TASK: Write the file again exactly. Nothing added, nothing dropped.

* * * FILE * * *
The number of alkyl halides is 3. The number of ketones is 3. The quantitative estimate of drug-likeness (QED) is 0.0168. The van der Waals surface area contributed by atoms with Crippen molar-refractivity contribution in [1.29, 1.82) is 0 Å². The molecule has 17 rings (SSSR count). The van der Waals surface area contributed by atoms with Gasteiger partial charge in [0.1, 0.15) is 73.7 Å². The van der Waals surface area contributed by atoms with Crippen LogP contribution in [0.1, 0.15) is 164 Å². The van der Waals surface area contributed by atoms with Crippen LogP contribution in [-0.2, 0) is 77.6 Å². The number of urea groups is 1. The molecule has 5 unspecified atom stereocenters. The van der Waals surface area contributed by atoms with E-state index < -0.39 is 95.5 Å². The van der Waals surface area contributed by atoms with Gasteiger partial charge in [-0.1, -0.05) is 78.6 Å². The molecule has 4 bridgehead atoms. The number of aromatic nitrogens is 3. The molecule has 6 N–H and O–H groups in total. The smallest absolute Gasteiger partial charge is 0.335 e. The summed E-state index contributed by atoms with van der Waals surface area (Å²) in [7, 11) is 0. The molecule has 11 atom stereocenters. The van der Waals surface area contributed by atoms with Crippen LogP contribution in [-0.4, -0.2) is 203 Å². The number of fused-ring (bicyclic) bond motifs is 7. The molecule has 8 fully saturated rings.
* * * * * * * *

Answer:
The number of alkyl halides is 3. The number of ketones is 3. The quantitative estimate of drug-likeness (QED) is 0.0168. The van der Waals surface area contributed by atoms with Crippen molar-refractivity contribution in [1.29, 1.82) is 0 Å². The molecule has 17 rings (SSSR count). The van der Waals surface area contributed by atoms with Gasteiger partial charge in [0.1, 0.15) is 73.7 Å². The van der Waals surface area contributed by atoms with Crippen LogP contribution in [0.1, 0.15) is 164 Å². The van der Waals surface area contributed by atoms with Crippen LogP contribution in [-0.2, 0) is 77.6 Å². The number of urea groups is 1. The molecule has 5 unspecified atom stereocenters. The van der Waals surface area contributed by atoms with E-state index < -0.39 is 95.5 Å². The van der Waals surface area contributed by atoms with Gasteiger partial charge in [-0.1, -0.05) is 78.6 Å². The molecule has 4 bridgehead atoms. The number of aromatic nitrogens is 3. The molecule has 6 N–H and O–H groups in total. The smallest absolute Gasteiger partial charge is 0.335 e. The summed E-state index contributed by atoms with van der Waals surface area (Å²) in [7, 11) is 0. The molecule has 11 atom stereocenters. The van der Waals surface area contributed by atoms with Crippen LogP contribution in [-0.4, -0.2) is 203 Å². The number of fused-ring (bicyclic) bond motifs is 7. The molecule has 8 fully saturated rings.